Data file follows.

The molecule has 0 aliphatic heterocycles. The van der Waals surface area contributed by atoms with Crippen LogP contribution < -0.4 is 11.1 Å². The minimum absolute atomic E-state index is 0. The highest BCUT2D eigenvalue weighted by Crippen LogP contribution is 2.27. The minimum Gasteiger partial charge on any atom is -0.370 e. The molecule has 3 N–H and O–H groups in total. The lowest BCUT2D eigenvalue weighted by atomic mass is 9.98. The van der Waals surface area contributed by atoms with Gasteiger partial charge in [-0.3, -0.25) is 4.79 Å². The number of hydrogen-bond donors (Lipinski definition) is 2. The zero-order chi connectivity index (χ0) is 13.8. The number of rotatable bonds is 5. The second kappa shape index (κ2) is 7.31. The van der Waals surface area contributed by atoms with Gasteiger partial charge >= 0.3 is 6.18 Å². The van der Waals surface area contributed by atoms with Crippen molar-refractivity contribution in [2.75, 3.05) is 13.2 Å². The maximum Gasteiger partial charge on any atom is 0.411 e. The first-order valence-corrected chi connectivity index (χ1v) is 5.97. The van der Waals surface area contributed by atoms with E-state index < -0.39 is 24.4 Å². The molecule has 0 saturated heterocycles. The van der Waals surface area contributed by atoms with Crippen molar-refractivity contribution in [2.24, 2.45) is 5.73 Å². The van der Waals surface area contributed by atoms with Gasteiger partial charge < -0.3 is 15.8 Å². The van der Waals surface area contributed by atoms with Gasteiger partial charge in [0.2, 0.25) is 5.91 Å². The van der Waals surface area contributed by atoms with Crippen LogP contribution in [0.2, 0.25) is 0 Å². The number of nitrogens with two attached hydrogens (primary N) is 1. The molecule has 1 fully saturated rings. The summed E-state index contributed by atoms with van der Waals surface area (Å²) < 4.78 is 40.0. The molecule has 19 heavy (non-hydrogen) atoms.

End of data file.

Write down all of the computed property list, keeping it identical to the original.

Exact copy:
The molecule has 0 aliphatic heterocycles. The van der Waals surface area contributed by atoms with Crippen LogP contribution < -0.4 is 11.1 Å². The minimum absolute atomic E-state index is 0. The highest BCUT2D eigenvalue weighted by Crippen LogP contribution is 2.27. The minimum Gasteiger partial charge on any atom is -0.370 e. The molecule has 3 N–H and O–H groups in total. The lowest BCUT2D eigenvalue weighted by atomic mass is 9.98. The van der Waals surface area contributed by atoms with Gasteiger partial charge in [-0.3, -0.25) is 4.79 Å². The number of hydrogen-bond donors (Lipinski definition) is 2. The zero-order chi connectivity index (χ0) is 13.8. The number of rotatable bonds is 5. The second kappa shape index (κ2) is 7.31. The van der Waals surface area contributed by atoms with Gasteiger partial charge >= 0.3 is 6.18 Å². The van der Waals surface area contributed by atoms with Crippen molar-refractivity contribution in [2.75, 3.05) is 13.2 Å². The maximum Gasteiger partial charge on any atom is 0.411 e. The first-order valence-corrected chi connectivity index (χ1v) is 5.97. The van der Waals surface area contributed by atoms with E-state index < -0.39 is 24.4 Å². The molecule has 0 saturated heterocycles. The van der Waals surface area contributed by atoms with Crippen molar-refractivity contribution in [2.24, 2.45) is 5.73 Å². The van der Waals surface area contributed by atoms with Gasteiger partial charge < -0.3 is 15.8 Å². The van der Waals surface area contributed by atoms with Gasteiger partial charge in [0.2, 0.25) is 5.91 Å². The van der Waals surface area contributed by atoms with Crippen LogP contribution in [0.2, 0.25) is 0 Å². The number of nitrogens with two attached hydrogens (primary N) is 1. The molecule has 1 fully saturated rings. The summed E-state index contributed by atoms with van der Waals surface area (Å²) < 4.78 is 40.0. The molecule has 19 heavy (non-hydrogen) atoms.